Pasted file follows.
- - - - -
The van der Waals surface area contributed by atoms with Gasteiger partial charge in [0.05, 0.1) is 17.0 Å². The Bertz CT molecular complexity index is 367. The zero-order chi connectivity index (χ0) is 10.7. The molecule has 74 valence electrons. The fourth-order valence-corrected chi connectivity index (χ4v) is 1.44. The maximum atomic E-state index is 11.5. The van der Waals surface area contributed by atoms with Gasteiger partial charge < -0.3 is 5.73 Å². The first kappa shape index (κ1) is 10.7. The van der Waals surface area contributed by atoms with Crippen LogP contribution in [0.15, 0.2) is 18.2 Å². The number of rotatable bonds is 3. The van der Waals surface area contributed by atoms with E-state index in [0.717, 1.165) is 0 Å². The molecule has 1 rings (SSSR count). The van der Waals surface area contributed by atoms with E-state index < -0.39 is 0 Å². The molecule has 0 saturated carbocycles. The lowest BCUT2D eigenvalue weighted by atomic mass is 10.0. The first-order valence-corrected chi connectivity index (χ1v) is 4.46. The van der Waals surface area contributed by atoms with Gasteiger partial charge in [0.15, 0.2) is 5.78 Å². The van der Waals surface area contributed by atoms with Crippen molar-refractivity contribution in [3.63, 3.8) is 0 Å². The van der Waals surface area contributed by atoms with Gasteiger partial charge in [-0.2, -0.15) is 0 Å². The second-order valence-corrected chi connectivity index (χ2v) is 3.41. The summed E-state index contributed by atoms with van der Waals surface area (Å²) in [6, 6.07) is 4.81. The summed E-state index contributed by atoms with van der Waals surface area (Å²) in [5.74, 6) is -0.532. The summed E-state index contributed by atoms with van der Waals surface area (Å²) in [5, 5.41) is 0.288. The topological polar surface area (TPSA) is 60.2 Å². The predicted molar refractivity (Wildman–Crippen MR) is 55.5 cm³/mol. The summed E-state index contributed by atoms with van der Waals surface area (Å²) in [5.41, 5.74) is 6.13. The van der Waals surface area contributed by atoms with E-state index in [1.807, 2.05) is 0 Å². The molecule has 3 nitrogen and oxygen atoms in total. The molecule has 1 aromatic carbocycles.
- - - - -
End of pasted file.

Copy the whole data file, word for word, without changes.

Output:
The van der Waals surface area contributed by atoms with Gasteiger partial charge in [0.05, 0.1) is 17.0 Å². The Bertz CT molecular complexity index is 367. The zero-order chi connectivity index (χ0) is 10.7. The molecule has 74 valence electrons. The fourth-order valence-corrected chi connectivity index (χ4v) is 1.44. The maximum atomic E-state index is 11.5. The van der Waals surface area contributed by atoms with Gasteiger partial charge < -0.3 is 5.73 Å². The first kappa shape index (κ1) is 10.7. The van der Waals surface area contributed by atoms with Crippen LogP contribution in [0.15, 0.2) is 18.2 Å². The number of rotatable bonds is 3. The van der Waals surface area contributed by atoms with E-state index in [0.717, 1.165) is 0 Å². The molecule has 1 rings (SSSR count). The van der Waals surface area contributed by atoms with E-state index < -0.39 is 0 Å². The molecule has 0 saturated carbocycles. The lowest BCUT2D eigenvalue weighted by atomic mass is 10.0. The first-order valence-corrected chi connectivity index (χ1v) is 4.46. The van der Waals surface area contributed by atoms with Gasteiger partial charge in [0.15, 0.2) is 5.78 Å². The van der Waals surface area contributed by atoms with Crippen molar-refractivity contribution in [3.63, 3.8) is 0 Å². The van der Waals surface area contributed by atoms with Gasteiger partial charge in [-0.2, -0.15) is 0 Å². The second-order valence-corrected chi connectivity index (χ2v) is 3.41. The summed E-state index contributed by atoms with van der Waals surface area (Å²) in [6, 6.07) is 4.81. The summed E-state index contributed by atoms with van der Waals surface area (Å²) in [5.74, 6) is -0.532. The summed E-state index contributed by atoms with van der Waals surface area (Å²) in [5, 5.41) is 0.288. The topological polar surface area (TPSA) is 60.2 Å². The predicted molar refractivity (Wildman–Crippen MR) is 55.5 cm³/mol. The summed E-state index contributed by atoms with van der Waals surface area (Å²) in [5.41, 5.74) is 6.13. The van der Waals surface area contributed by atoms with E-state index in [1.807, 2.05) is 0 Å². The molecule has 3 nitrogen and oxygen atoms in total. The molecule has 1 aromatic carbocycles.